Kenyan lobby urges greater access to contraceptives among disabled women

The Kenyan government and bilateral partners should earmark additional resources towards programs that promote access to birth control services among women living with disabilities, campaigners said on Thursday.

Mildred Omino, advocacy officer at Women and Realities of Disability in Kenya lobby group said that access to contraceptives is key to promote health of women and girls living with physical impairments.

“Reproductive health rights for women with disabilities are key to enable them participate fully in the socio-economic development of the country,” Omino said at a side event held during the International Conference on Population and Development (ICPD) underway in Nairobi.

Policymakers, campaigners and experts who attended the side event agreed that outdated policies and legislation have undermined provision of modern family planning services to disabled women of reproductive age.

“Reforming our current policy and legislative frameworks should inform efforts to end discrimination of women living with disabilities in reproductive health care services,” said Omino.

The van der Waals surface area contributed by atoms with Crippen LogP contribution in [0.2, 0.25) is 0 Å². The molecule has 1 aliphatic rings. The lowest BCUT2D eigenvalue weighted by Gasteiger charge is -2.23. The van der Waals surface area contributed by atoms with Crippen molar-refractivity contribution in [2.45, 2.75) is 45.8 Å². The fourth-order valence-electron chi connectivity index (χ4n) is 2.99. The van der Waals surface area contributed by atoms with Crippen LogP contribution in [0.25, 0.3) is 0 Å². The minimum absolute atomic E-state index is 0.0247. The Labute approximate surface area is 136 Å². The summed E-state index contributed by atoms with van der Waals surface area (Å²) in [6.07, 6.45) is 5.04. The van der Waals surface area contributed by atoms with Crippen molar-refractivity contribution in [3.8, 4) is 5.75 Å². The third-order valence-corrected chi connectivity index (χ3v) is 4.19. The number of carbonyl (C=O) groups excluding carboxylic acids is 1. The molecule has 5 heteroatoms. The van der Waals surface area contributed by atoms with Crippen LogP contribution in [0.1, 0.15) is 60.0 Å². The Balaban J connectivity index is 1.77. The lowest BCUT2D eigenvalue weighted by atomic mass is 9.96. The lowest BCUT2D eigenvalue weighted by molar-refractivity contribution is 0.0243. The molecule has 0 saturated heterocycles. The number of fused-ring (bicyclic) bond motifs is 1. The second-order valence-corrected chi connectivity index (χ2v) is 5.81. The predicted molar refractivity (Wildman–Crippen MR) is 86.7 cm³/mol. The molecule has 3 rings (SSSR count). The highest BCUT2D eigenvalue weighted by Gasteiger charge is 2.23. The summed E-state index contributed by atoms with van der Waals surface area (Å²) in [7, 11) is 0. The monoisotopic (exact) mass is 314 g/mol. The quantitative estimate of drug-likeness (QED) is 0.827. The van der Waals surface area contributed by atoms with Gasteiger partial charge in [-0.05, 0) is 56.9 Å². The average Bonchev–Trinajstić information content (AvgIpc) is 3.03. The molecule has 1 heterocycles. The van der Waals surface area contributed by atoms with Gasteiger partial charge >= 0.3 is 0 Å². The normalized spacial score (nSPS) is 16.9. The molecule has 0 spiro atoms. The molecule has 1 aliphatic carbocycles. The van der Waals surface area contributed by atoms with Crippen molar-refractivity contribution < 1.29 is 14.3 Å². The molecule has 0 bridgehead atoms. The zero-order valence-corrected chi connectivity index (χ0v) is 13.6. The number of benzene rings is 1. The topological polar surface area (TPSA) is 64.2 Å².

She said that disabled women in Kenya are at higher risk of sexual abuse and unwanted pregnancies due to inability to access modern contraceptives amid poverty and social exclusion.

According to Omino, women living with disabilities have grappled with high rate of HIV infections and unsafe abortions that have impacted negatively on their physical and emotional health.

“We are therefore calling upon the government to take proactive steps and ensure that all women living with disabilities are included in national family planning services,” said Omino.

She said that investments in research and compilation of accurate data are key to inform birth control interventions for women living with different forms of disability.

Geetanjali Misra, a disability rights activist said that Kenya should leverage progressive legislation, research, innovations and community outreach to promote access to contraceptives among disabled women of childbearing age.